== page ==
Bonhoeffer uses a similar phrase 'worldly Christianity'. It's J Gresham Machen that I want to line up most closely with. See his Christianity and culture here. Having done commentaries on Proverbs (Heavenly Wisdom) and Song of Songs (Heavenly Love), a matching title for Ecclesiastes would be Heavenly Worldliness. For my stance on worldliness, see 3 posts here.

LTS Conference 5 Graham Beynon

Graham Beynon gave the penultimate paper. Again we were in the world of church history as he introduced to us two works from Isaac Watts, his Discourses on the love of God and The doctrine of the passions. We were informed that Watts saw the passions as the engine of the soul with love and hate being the most basic and leading to the others. Disorder in the passions is due to the fall, though Watts also sees the passions a being quite low anyway (though not as low as Aquinas). When a man is converted the passions are rescued from Satan's hands to be used by God. Watts has a high view of reason but sees its weakness. He opposes a ruling of head over heart that leads to hypocrisy. He argues that in a converted man the love of God is primary.
Love for God
1. Comes from a knowledge God. Knowledge should lead to love. Its springs are God's character, his actions and his promises about the future.
2. Involves feelings for him. He allows for temperament and nationality and even the weather remembering that the body and soul are a unity - but there will be some feeling. God has made us in such a way that feelings of gratitude and joy are bound to affect us to some extent.
3. If it is ruling in a person's heart, will lead to a looking to God rather than a sense of drudgery in duty. What we love and hate affects everything else about us. Love for God will lead all our other passions if it is there as seen pre-eminently in Jesus. It is bound to lead into joy and pleasure in him and all that belongs to him. It will promote zeal for him, hatred for what offends him, etc.
4. Must not lead to enthusiasm of the wrong sort. We must take care not to let any of our passions degenerate. Watts warns against living for experience or depending on them. Living on our emotions is not helpful.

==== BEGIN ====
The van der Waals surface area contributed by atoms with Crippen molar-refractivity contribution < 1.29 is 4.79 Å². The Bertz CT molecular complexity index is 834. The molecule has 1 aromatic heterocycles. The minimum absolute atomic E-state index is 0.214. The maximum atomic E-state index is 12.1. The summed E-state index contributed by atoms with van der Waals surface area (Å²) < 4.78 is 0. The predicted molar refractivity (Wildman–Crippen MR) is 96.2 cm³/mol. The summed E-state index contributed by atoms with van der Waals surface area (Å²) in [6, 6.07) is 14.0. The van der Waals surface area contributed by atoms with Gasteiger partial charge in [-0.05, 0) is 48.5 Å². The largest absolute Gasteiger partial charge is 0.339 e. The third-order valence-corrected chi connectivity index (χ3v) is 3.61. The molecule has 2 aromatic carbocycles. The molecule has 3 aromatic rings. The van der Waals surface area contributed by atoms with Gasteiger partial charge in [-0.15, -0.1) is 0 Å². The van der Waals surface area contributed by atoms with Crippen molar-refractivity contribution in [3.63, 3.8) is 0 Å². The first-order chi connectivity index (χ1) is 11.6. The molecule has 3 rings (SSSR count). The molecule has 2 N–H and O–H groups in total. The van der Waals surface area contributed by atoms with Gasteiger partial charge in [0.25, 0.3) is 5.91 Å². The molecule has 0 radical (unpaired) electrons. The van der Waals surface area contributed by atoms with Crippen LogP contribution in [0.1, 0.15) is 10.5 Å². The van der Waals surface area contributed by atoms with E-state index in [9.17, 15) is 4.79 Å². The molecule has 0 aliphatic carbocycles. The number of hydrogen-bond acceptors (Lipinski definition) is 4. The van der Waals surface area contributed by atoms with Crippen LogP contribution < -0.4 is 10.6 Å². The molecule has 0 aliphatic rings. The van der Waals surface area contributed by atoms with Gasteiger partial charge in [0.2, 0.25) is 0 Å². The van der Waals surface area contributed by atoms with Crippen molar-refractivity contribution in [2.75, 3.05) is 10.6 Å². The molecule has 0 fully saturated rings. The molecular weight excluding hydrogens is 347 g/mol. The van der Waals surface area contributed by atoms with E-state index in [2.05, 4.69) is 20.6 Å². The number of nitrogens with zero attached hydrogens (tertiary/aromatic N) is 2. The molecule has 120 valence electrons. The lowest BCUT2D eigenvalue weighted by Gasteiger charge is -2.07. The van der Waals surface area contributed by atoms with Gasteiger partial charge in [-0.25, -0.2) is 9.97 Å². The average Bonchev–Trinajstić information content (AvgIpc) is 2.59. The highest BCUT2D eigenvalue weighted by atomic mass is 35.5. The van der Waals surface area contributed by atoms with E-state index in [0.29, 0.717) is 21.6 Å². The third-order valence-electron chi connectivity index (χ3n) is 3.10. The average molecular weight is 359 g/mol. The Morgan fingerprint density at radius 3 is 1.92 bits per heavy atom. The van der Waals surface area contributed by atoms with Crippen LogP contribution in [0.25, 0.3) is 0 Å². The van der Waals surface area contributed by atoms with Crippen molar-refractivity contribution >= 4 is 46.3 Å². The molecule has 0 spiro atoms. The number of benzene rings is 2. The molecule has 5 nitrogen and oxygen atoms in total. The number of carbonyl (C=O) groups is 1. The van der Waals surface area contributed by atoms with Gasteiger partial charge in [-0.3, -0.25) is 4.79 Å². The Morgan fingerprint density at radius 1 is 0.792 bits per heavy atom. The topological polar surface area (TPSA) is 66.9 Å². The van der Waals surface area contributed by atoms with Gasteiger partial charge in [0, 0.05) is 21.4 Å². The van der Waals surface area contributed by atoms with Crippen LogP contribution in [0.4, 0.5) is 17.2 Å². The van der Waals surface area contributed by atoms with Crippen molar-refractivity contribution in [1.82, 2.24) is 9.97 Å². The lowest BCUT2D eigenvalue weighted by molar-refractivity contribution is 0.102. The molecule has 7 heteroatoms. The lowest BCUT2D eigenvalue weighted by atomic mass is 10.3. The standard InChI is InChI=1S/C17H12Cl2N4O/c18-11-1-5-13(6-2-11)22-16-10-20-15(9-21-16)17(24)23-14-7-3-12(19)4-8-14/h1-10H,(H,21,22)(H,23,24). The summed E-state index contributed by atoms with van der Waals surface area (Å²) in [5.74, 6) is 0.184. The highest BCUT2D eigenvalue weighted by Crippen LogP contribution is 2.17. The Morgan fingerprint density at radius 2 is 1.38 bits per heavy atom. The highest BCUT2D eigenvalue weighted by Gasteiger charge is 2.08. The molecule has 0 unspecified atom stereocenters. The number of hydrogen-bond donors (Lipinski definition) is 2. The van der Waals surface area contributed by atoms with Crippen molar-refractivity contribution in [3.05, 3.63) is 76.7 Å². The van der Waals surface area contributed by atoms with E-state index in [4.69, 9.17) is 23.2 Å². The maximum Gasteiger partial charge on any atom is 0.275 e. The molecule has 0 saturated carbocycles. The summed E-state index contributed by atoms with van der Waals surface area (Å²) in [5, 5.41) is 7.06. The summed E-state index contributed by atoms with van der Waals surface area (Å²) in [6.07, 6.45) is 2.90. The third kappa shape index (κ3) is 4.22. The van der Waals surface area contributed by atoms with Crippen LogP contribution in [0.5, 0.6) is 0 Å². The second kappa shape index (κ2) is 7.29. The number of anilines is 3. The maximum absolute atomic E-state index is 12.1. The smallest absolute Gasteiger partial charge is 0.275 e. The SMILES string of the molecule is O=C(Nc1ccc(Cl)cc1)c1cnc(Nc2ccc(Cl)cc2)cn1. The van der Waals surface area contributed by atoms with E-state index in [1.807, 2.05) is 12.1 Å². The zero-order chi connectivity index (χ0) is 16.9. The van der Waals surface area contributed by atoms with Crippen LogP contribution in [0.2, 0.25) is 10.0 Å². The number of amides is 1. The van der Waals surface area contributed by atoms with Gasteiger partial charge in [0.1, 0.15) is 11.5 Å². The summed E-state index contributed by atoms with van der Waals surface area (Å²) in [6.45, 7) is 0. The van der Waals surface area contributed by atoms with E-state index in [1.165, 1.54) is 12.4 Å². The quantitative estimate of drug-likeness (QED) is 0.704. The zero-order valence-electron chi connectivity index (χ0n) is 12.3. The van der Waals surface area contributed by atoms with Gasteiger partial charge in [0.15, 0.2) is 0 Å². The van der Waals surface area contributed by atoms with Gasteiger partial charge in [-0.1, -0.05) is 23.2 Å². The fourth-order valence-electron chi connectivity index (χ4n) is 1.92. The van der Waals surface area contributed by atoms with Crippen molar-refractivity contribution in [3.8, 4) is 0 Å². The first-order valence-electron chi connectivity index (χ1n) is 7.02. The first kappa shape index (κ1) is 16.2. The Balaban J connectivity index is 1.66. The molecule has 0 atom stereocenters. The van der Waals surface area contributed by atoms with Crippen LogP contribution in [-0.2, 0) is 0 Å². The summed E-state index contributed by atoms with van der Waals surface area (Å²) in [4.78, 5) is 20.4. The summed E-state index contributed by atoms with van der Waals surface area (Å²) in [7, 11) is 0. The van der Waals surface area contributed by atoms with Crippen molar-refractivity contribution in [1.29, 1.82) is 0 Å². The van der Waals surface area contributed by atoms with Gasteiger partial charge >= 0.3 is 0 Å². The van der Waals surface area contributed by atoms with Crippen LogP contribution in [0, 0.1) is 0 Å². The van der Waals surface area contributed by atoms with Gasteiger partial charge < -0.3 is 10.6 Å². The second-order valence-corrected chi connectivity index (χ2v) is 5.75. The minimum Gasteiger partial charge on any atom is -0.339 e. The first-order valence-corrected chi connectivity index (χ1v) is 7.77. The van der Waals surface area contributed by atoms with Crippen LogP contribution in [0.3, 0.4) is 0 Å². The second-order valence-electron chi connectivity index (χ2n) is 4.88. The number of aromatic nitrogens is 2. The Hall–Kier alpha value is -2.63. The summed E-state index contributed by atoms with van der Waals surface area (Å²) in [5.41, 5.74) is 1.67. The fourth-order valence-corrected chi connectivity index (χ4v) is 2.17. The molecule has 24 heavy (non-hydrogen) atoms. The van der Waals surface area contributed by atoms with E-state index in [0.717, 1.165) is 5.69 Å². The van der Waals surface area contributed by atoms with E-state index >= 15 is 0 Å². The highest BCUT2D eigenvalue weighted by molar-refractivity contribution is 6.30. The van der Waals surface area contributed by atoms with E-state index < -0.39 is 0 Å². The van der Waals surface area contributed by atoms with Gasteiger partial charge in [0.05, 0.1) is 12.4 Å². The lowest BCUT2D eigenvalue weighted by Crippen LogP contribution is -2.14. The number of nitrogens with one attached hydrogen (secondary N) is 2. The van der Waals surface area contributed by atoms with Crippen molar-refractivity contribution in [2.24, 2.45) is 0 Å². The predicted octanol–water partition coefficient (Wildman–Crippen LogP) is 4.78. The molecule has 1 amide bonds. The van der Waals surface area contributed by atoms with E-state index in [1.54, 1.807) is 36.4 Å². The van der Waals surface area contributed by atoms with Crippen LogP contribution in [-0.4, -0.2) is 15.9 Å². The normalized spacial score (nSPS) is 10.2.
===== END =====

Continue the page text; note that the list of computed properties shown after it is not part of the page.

5. Can be excited not by an effort of mere will but by a consideration of the truth. Meditation is the key, especially meditation on the more emotive parts of Scripture, particularly the Psalms. Watts is keen on the impact that public worship and other opportunities for fellowship can make. He warns against substitutes for real love.
We were pointed to the way Watts last view here fed into his best known work that of hymn writing.

Such wondrous love awakes the lip Of saints that were almost asleep,
To speak the praises of thy name, And makes our cold affections flame.

He opposed the practice of "lining out" hymns chiefly because of the  way it militates against stirring the emotions, as funeral dirges can also do. Preaching must also warm the heart above all. The preacher begins by warming his own heart. He must feel what he says.
Some final applications included these areas
1. The need to promote the love of God today
2. The practical help Watts can be for example with the meditations he gives at the end of each chapter
3. The need to address people's feelings, to get behind them
4. The importance of this leading to action, well motivated action
5. The whole question of praise and what it is to be like
6. In preaching, the need engage our own passions as preachers
7. Are we those who attend to our own hearts and motives seeking a heartfelt love for God?

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